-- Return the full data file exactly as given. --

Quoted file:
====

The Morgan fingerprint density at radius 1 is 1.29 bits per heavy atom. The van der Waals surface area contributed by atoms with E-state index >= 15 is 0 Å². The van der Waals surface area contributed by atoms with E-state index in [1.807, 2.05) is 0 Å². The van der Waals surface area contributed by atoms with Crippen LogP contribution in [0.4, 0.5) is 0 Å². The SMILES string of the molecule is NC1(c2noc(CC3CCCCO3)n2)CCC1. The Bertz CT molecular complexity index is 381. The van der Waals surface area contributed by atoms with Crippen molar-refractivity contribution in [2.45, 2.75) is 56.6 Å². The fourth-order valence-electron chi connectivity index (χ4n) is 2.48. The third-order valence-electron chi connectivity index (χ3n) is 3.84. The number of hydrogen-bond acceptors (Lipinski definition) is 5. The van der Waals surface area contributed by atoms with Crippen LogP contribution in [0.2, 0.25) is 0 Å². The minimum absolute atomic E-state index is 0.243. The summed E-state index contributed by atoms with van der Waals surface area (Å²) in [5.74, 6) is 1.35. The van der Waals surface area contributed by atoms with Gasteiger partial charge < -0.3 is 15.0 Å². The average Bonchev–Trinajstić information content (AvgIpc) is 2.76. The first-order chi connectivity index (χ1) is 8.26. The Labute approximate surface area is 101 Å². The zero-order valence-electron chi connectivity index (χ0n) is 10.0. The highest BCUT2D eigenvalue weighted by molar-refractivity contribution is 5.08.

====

The Morgan fingerprint density at radius 1 is 1.29 bits per heavy atom. The van der Waals surface area contributed by atoms with E-state index >= 15 is 0 Å². The van der Waals surface area contributed by atoms with E-state index in [1.807, 2.05) is 0 Å². The van der Waals surface area contributed by atoms with Crippen LogP contribution in [0.4, 0.5) is 0 Å². The SMILES string of the molecule is NC1(c2noc(CC3CCCCO3)n2)CCC1. The Bertz CT molecular complexity index is 381. The van der Waals surface area contributed by atoms with Crippen molar-refractivity contribution in [2.45, 2.75) is 56.6 Å². The fourth-order valence-electron chi connectivity index (χ4n) is 2.48. The third-order valence-electron chi connectivity index (χ3n) is 3.84. The number of hydrogen-bond acceptors (Lipinski definition) is 5. The van der Waals surface area contributed by atoms with Crippen LogP contribution in [0.2, 0.25) is 0 Å². The minimum absolute atomic E-state index is 0.243. The summed E-state index contributed by atoms with van der Waals surface area (Å²) in [5.74, 6) is 1.35. The van der Waals surface area contributed by atoms with Gasteiger partial charge < -0.3 is 15.0 Å². The average Bonchev–Trinajstić information content (AvgIpc) is 2.76. The first-order chi connectivity index (χ1) is 8.26. The Labute approximate surface area is 101 Å². The zero-order valence-electron chi connectivity index (χ0n) is 10.0. The highest BCUT2D eigenvalue weighted by molar-refractivity contribution is 5.08.